But Ulysses died in Nuevo Laredo 9 September 1960.  Maybe things were different there fifty-seven years ago.

One final record for Ulysses is his U.S. Military Headstone Application (via Fold3).  This tells me Cpl. Tilley was honorably discharged 26 October 1945, and was awarded the Purple Heart.

ultilleyheadstoneapp

Ulysses Lee Tilley rests under a flat granite marker with the engraving of a Latin (Christian) Cross at Laredo City Cemetery in Webb County, Texas.


Are you wondering what's up with all the "letter" posts? I am participating in the Blogging from A to Z Challenge (links to official page). This challenge lasts through the month of April, with Sundays off.  Each day follows a different letter prompt, in order, from A to Z.  Click here to see all my letter posts on one page (in reverse order).  Though this is my second year in the challenge, it's my first with two blogs.  My theme here is "kinfolk direct." Versus any name from the one name study, these genealogy and history posts all involve someone to which I am related.  You may follow along with me by RSS feed and other social media platforms listed at the top of the sidebar.  I and other bloggers in the challenge on Twitter will also be using #atozchallenge.

I'm also participating with Southern Graves.  This blog as a whole is one of my themes – telling the tales of tombstones, primarily from those found in the Southern United States and usually the State of Georgia.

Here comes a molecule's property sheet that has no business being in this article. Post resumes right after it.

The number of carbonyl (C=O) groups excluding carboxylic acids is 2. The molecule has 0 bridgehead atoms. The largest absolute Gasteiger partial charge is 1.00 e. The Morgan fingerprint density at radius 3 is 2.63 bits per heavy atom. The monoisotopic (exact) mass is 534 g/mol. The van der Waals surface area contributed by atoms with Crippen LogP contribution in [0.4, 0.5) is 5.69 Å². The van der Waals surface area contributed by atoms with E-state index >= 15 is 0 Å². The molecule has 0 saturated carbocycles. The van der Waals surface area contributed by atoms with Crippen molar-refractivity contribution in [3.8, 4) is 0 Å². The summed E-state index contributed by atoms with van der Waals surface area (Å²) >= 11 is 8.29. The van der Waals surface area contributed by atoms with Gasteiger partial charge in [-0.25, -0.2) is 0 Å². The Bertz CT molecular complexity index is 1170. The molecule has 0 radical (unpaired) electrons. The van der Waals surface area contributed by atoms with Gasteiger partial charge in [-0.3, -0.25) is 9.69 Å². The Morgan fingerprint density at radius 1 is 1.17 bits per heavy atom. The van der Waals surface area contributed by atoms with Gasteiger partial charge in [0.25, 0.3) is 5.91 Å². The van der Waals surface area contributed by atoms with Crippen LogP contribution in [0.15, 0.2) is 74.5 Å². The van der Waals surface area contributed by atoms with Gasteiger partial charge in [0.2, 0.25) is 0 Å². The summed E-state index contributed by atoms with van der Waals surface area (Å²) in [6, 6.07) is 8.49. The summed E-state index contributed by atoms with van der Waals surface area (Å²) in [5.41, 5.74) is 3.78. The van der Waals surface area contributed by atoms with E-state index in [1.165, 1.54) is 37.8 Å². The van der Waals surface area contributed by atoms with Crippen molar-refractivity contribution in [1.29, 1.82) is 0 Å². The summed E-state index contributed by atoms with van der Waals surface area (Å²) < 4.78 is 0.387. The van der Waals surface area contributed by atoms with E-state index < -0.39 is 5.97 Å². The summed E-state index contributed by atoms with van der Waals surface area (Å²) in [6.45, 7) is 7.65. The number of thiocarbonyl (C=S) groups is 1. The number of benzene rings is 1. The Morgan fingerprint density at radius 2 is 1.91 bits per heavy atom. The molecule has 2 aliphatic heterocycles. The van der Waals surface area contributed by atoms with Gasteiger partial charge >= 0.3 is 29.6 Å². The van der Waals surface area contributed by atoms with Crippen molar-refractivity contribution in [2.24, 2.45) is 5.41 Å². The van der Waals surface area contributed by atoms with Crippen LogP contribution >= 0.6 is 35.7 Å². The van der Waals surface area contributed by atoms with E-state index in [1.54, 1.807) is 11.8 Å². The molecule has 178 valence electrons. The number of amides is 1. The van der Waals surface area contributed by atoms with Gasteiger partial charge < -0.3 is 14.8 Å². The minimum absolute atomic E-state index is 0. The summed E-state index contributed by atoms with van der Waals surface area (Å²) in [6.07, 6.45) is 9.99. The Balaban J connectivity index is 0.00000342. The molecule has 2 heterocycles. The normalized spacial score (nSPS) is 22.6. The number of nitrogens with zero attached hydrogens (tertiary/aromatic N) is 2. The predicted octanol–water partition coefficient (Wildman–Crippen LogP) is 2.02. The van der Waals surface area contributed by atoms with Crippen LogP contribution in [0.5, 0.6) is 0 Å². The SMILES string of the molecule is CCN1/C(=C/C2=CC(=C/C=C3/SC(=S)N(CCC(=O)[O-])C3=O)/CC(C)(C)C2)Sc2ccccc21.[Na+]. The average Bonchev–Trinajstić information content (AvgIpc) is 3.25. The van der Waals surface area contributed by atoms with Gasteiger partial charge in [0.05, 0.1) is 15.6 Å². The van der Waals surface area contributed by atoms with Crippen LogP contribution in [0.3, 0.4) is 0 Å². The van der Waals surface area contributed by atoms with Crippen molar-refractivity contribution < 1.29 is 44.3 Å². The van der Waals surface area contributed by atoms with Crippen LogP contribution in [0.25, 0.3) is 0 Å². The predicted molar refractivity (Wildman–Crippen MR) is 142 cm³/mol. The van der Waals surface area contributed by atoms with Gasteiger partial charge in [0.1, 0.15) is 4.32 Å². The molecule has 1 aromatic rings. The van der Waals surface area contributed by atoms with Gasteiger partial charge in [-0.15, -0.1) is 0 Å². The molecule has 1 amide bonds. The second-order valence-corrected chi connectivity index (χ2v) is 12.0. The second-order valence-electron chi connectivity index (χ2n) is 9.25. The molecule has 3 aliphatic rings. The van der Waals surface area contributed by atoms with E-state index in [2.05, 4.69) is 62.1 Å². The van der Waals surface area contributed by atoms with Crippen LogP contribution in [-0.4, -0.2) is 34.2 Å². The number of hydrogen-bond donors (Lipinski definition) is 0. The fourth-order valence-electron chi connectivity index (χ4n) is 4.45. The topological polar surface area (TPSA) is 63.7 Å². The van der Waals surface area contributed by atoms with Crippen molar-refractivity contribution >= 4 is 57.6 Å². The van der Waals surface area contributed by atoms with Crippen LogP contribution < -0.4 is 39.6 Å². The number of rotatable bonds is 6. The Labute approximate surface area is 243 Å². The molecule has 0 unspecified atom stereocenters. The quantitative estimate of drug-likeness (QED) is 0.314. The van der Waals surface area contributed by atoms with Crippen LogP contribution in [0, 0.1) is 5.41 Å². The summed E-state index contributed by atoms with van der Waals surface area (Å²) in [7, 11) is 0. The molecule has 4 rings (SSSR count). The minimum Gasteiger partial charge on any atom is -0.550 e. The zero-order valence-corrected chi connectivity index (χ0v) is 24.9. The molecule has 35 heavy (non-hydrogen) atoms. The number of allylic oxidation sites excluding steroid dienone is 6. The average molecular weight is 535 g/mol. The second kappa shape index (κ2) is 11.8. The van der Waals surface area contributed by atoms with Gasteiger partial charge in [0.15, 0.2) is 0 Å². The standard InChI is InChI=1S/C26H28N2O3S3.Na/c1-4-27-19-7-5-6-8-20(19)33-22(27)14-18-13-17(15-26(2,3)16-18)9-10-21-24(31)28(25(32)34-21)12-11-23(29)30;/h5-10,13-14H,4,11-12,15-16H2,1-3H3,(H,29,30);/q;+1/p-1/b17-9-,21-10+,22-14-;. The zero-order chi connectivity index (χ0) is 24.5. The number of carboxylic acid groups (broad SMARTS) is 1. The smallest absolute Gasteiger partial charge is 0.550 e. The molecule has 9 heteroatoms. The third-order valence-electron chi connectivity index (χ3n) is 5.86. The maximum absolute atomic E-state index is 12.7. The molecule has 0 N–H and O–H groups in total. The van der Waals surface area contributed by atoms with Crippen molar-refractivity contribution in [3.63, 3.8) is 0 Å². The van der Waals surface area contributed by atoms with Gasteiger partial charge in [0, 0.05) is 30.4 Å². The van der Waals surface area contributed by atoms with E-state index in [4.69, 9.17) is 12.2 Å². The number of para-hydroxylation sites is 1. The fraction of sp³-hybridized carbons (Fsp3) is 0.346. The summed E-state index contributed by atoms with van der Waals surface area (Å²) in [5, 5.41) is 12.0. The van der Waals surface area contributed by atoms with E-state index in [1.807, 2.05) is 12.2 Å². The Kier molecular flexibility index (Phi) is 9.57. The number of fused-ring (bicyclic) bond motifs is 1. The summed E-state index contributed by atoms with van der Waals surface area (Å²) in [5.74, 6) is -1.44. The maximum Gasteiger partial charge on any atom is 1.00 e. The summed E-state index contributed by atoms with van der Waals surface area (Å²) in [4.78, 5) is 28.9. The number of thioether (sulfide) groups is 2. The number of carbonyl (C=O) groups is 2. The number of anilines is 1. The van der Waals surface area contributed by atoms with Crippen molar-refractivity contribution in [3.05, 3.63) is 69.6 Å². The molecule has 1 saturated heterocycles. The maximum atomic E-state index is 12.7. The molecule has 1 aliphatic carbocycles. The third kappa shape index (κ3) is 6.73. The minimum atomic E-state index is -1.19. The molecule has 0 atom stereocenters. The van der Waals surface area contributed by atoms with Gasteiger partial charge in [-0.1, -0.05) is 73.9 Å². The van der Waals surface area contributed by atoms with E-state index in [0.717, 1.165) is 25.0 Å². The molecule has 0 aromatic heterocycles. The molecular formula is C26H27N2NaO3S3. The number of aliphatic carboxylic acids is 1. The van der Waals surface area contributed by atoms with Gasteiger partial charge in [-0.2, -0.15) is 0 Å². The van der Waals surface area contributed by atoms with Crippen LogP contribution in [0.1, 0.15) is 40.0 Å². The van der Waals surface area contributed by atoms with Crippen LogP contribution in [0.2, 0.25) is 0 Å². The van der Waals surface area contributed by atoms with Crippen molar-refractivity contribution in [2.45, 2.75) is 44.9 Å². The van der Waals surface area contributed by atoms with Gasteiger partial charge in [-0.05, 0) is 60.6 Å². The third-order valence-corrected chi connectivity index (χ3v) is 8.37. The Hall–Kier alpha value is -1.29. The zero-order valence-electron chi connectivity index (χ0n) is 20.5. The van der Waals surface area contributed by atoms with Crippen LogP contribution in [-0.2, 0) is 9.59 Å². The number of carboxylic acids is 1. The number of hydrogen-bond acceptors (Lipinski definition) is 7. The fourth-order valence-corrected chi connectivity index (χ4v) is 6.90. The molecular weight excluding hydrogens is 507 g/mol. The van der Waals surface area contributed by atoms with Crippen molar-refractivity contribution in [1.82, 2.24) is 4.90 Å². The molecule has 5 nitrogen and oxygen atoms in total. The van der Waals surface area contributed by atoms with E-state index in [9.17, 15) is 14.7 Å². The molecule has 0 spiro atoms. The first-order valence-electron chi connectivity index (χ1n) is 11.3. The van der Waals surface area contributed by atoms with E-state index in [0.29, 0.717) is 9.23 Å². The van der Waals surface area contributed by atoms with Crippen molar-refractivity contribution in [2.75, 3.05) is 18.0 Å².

Are you participating in the challenge, too? Please leave a link to your blog in the comments, I'd love to pay you a visit.  Good luck to all involved!

24 April 2017

T is for Theresa Lincecum Martin, Famed Actress (A to Z)

"By his third wife Dr. Lucullus G. had a daughter, Teresa, who won considerable fame as a singer, musician, and Broadway actress."

tlmartin25aug1911Reading those words might send one down a rabbit hole. Wouldn't you agree? They can be found on page 87 of Lois Burkhalter's biography of Gideon Lincecum, father of said Dr. Lucullus G. I've tackled the research of cousin Theresa a couple of times, but still so woefully lack information.  I'm throwing out what I've got here, hoping someone can help.

First, according to the notes of Lois Burkhalter included in her book, the information she wrote about Teresa came from an interview she conducted with Dr. Addison Lysander Lincecum.  He was also a son of Dr. Lucullus G., by way of the second wife – Fannie Rainwater.

Dr. L. G. Lincecum had three wives and nine children.  Lee County, Texas records show the third marriage to be between L. G. Lincecum and M. E. Oliphant, taking place 29 December 1878.  Census records suggest her name to be Marie (or Mary) Emma.  L. G.'s last daughter, "Theresa Lincicum," is noted as a 6-month-old in the 1880 Lampasas County, Texas Federal census.